ABOUT SAMASARA FEILDS - Why Organic Farming?

Samsara Fields

     - by JP Gural

Through 2008-2009, along with my partner So Young Lee, I travelled through many poorer regions of the world.

Please visit the section ‘a thousand paths to NOW’ for more on this journey.

This experience gave us a very shocking and intimate look at many issues facing humanity, issues such as mass urbanisation and the subsequent burgeoning of slums, the sex trade, human trafficking, economic displacement, refugees from military and political strife, post conflict, health, education and the environment.

Whilst in East Timor, we found ourselves hungry.  A great shortage of food had stricken the globe and basic commodities like rice were either prohibitively expensive, or absent completely.  There came a day when along with our Timorese hosts we cruised the nation’s capital Dili looking for a few pounds of rice.  But all stores were empty.  That day we left empty handed.  There is only so much food to go around and it is definitely not evenly distributed.

So the first act is to grow some food.  And to understand humanity’s relationship with what is put into our mouths.

Human and natural resources are being consumed and wasted through acts of greed and power.  The earth’s health has been severely compromised for economic gain.  The debacle in the Gulf of Mexico and Japan’s nuclear crisis bear proof of this.  In fact, humanity has trashed an area of topsoil equal to the surface area of the U.S. and Canada combined.  This is once fertile land that has now been rendered desert through human mismanagement.  This productive land is gone.  And what topsoil remains must somehow yield sufficient food to feed an ever-increasing population.

One of the first steps lies in getting to know the dirt.  Earth is not an inorganic layer to be exploited at will.  Rather topsoil is an amazing world of microbes and small creatures weaving their lives through the silica matrix.  One cubic foot can be the home of thousands of life forms, each one playing a role in the fertility of the soil.

Current agricultural practices are destroying our land
.  The giant tractors of the corporate farms crush the air spaces in the soil beneath their tires and effectively kill the tiny inhabitants underneath.  This is soil compaction.

The use of chemical pesticides, herbicides and fungicides is poisoning the land and the water.  Carcinogenic substances are finding their way into our bodies although the corporations that invent them assure us of their safety.  Then they deny independent research to cross-check their findings.

The case of Round-up is scary.  This wonder spray kills all things green upon contact.  Its inventor, Monsanto promises that this cousin of Agent Orange (used to defoliate the jungles of South-East Asia during the American War in Vietnam) is perfectly safe.  Gone in one week.  That outside researchers have found it lingering in the water more than 28 days later means little as government quickly approves Monsanto’s endeavours and silences the debate.  Perhaps the presence of ex-Monsanto officials in key positions (U.S. supreme court, the FDA to name but two) has something to do with this.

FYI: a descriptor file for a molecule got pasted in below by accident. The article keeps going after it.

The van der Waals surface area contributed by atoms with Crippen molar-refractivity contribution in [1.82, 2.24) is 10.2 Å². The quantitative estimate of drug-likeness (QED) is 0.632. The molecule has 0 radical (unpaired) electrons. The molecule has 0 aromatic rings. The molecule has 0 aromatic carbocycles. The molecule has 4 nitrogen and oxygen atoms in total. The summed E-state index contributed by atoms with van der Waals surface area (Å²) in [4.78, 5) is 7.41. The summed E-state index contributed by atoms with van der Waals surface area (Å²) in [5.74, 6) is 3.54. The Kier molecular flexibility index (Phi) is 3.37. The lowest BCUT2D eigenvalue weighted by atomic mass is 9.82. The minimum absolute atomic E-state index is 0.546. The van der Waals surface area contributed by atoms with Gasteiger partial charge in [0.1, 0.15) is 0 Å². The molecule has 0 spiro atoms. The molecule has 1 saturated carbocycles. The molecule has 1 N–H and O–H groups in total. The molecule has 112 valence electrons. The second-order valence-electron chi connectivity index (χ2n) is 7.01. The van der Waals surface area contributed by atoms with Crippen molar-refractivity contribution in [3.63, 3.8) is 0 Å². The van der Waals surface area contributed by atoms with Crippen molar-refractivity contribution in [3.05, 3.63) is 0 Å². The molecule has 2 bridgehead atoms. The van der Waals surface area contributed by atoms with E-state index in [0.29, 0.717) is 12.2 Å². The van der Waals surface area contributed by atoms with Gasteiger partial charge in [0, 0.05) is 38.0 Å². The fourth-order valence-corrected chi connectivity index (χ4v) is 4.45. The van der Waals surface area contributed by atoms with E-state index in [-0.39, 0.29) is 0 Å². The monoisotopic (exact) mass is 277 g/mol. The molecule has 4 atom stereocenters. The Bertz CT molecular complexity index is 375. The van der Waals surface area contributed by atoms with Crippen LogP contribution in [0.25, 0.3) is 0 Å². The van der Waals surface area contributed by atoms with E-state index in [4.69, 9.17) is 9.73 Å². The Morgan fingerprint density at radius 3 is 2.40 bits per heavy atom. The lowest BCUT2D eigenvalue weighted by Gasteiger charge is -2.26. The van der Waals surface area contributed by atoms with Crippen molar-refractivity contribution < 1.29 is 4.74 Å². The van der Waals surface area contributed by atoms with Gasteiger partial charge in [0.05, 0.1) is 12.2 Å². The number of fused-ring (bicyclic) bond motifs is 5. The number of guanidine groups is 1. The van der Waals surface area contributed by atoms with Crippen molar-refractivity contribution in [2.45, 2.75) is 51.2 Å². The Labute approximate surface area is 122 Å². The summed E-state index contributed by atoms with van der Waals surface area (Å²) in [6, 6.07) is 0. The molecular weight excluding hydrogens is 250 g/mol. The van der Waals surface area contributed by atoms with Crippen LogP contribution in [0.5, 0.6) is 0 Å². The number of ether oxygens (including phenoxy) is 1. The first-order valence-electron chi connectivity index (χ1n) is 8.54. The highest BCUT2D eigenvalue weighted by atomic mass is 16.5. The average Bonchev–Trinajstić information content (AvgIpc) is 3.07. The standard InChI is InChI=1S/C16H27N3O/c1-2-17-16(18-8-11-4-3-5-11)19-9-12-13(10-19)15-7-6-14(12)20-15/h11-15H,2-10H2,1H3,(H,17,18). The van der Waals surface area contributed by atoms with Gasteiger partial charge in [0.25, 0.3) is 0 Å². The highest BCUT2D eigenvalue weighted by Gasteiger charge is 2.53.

This gets us to Round-up ready soybeans.  Monsanto has patented a strain of genetically modified beans that resists Round-up.  For the first time in history, a corporation has patented life.  Life.  So a farmer cannot use seeds from his crop to sow the next year.  The corporation owns them and all future generations derived from them.  Are these GMOs safe?  Those who profit from their proliferation will say they are.  But do you trust these same people who gave us Agent Orange, knowingly dumped PCBs that would contaminate people and the environment and pioneered rBGV (recombinant bovine growth hormone) while ignoring the inherent carcinogenic risks?

As the Twentieth Century rolled along, people moved to the cities.  We urbanised.  At the cost of divorcing us from the land.  We grew accustomed to getting picture perfect tomatoes in the middle of winter.  This absurdity is now normal.  Produce now travels more than most people.  Picked green, foods are transported long distances, gassed, irradiated, and handled by so many hands before finally ending up on a plate.  The taste is not the only thing that is sacrificed.

So in face of this, we decided to farm in harmony with the environment around us.

I believe that life is an engaged process that demands creative solutions to challenges.  Blind consumption and slavery to the cheapest commodity are ingredients for disaster.  To know our world, one must realise the great intricacies that link all life together.  A farm is a microcosm of a great cycle of life, death and rebirth.  It should be nurtured, not exploited.

We have embarked on the path of farming as an act of defiance, a decision fuelled by the simple fact that we wanted to be the change we wanted to see in the world.

(Community Supported Agriculture)

Samsara Fields

A summer share is an up-front arrangement with a farmer whereby the consumer buys into the harvest.

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